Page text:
Winter is a beautiful time of year ... I am not saying I like the cold, but embracing each season along with the changes to Ontario’s landscapes never allows you to get tired of it. Finally having the time to get out for a tour, and after some colder weather had hardened the snow, I was truly able to get out into the winter wonderland that we live in.
You can see so far in the winter without the leaves on the trees blocking your view, and the snow covered branches are a sight to see. Small streams are no longer muddy but crystal clear as they babble along the ice-lined staggering paths they choose. Wildlife catches your eye, even in the distance against the white background, like the rafter of turkeys that grabbed my attention just as I turned a corner into a snow covered field.
The highlight of my trip was certainly the moment I began ascending a hill carved in the rock just when a gust of wind dislodged some of the snow from the branches above. Huge snowflakes the size of golf balls floated down around me like magic.
After a few stops to gaze out over the valley to the south from the lookout, and to the east over the mill pond far below, I headed back. Every minute of my journey was feeding my soul and lifting my spirits.
Ontario is right out our backyards (literally in my case); all we need to do is get out there and enjoy it.
Many OFATV clubs now offer winter riding; some in the east have groomed trails designed for ATVs with wheels (no tracks required). If you don’t have your own ATV why not call Redline Outdoors and book a guided tour, or a rental, their ATV tours run all year long.
Each year the Nation Valley ATV Club hosts the Annual Winter Rally in Winchester, Ontario. The 2012 event is slated for Saturday March 3rd. This is a great event to attend, even if you are new to winter riding. The club keeps the entire trail system groomed so well you don’t even need your four wheel drive. The winter season can be particularly fun for those two wheel drive ATVs, as the trails are very smooth, and there is not much mud to get stuck in.
The cost to participate is $20 or $15 with a bag of gently used clothing to be donated to Ye Old Bargain Shop. OFATV membership or day pass is required for this event and are available on site from one of the clubs membership coordinators. Lunch is included and provided by the Winchester Fire Department.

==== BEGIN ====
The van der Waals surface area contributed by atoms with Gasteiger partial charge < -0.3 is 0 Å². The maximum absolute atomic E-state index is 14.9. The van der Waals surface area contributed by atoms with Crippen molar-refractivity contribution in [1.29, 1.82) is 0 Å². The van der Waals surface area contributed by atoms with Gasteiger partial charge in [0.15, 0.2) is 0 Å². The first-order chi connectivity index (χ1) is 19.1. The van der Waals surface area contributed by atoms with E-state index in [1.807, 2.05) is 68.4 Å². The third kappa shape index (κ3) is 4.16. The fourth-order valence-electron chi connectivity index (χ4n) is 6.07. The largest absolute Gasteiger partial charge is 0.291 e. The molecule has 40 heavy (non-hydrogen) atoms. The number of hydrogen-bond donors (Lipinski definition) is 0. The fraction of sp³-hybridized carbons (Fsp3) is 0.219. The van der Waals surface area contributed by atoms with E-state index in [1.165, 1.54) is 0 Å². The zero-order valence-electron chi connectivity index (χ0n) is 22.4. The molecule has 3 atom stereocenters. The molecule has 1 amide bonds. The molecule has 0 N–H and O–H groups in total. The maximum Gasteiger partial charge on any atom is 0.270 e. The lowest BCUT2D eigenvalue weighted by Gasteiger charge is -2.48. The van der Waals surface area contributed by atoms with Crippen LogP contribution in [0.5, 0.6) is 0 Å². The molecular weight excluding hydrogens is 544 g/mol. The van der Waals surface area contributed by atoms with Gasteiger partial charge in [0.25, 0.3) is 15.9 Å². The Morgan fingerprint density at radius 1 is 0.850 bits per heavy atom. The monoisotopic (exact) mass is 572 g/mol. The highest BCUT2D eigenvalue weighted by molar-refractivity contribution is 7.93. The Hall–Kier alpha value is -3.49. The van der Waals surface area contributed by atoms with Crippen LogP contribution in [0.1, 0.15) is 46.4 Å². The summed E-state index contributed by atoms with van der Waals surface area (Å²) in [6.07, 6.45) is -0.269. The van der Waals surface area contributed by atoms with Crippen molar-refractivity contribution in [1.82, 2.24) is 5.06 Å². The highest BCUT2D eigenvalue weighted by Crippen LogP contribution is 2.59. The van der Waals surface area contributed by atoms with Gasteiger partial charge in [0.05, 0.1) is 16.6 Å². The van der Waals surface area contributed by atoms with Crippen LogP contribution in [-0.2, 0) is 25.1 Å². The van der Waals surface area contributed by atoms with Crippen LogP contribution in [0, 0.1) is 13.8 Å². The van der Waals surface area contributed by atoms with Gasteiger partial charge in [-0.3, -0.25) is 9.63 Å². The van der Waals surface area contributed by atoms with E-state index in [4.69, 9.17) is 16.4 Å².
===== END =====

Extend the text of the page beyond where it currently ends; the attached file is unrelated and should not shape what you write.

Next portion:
Several great prizes are available from Kimpex, including a windshield, plow, and handle bar muffs.
Partnerships bring benefits.
This rings true with the announcement that five townships in the South Western section of Ontario have all passed bylaws in favour of ATVs in their regions. This great news provides a significant boost to the Dufferin Grey ATV Club (DGATV) trail system. Specifically, Dufferin County has passed a bylaw in favour of ATVs in Melancthon Township, and Grey County has passed a bylaw for ATVs in South Grey, Grey Highlands, West Grey, Chatsworth and Georgian Bluffs Township. In respect to these bylaws, DGATV has developed trails involving five of these townships for ATV enthusiasts to enjoy.
Open from May 1st until November 30th annually, the trunk of the DGATV trail is the 83kms of the CP trail that runs from Dundalk to Chatsworth offering a fantastic ride through the beautiful area of Grey County. Along this trunk there are three branches that will lead you onto three different types and lengths of trail riding options. The most southern trail is 80kms in and around Melancthon and Southgate Township. This very interesting ride leaves the town of Dundalk and includes the unique wind turbines found around the town of Shelburne; bring your camera on this one, there will be some breathtaking views!
Another option runs approximately 120kms in length through the scenic Beaver Valley, Eugenia and Ceylon areas. This main trail was developed first and is known as the Beaver Valley trail. The most northern trail is known as the Chatsworth trail. It is approximately 85kms in length and tours through the far area of Chatsworth Township.
For something different, the Hoath Head ATV trail is located on 500 acres of private land near Rockford, and contains numerous trails that you can ride and enjoy during an entire day. Keeping it interesting, one trail is marked as a high level of difficulty for the very experienced riders with the remainder of the trails being very family oriented. Plan a picnic and bring the family to this private location. This trail also stays open during the winter months for a truly Canadian ATV experience.
When visiting, the DGATV trail system can be reached by their parking lot on Road 120 west just south of Markdale. You can enter onto the CP trail and go either direction to travel through the beautiful Beaver Valley just beside the Talisman Ski Hills. Tour Old Baldy scenic lookout and visit the Emporium in Eugenia before touring on to Ceylon and visiting the Old Country Store. You can also park in Eugenia at the Top O’ The Rock restaurant on Sunday and Monday at the Magee’s Gas Bar on Highway 4 just east of Flesherton or at Chapman’s parking lot on county Road 12 west of Markdale to complete this trail.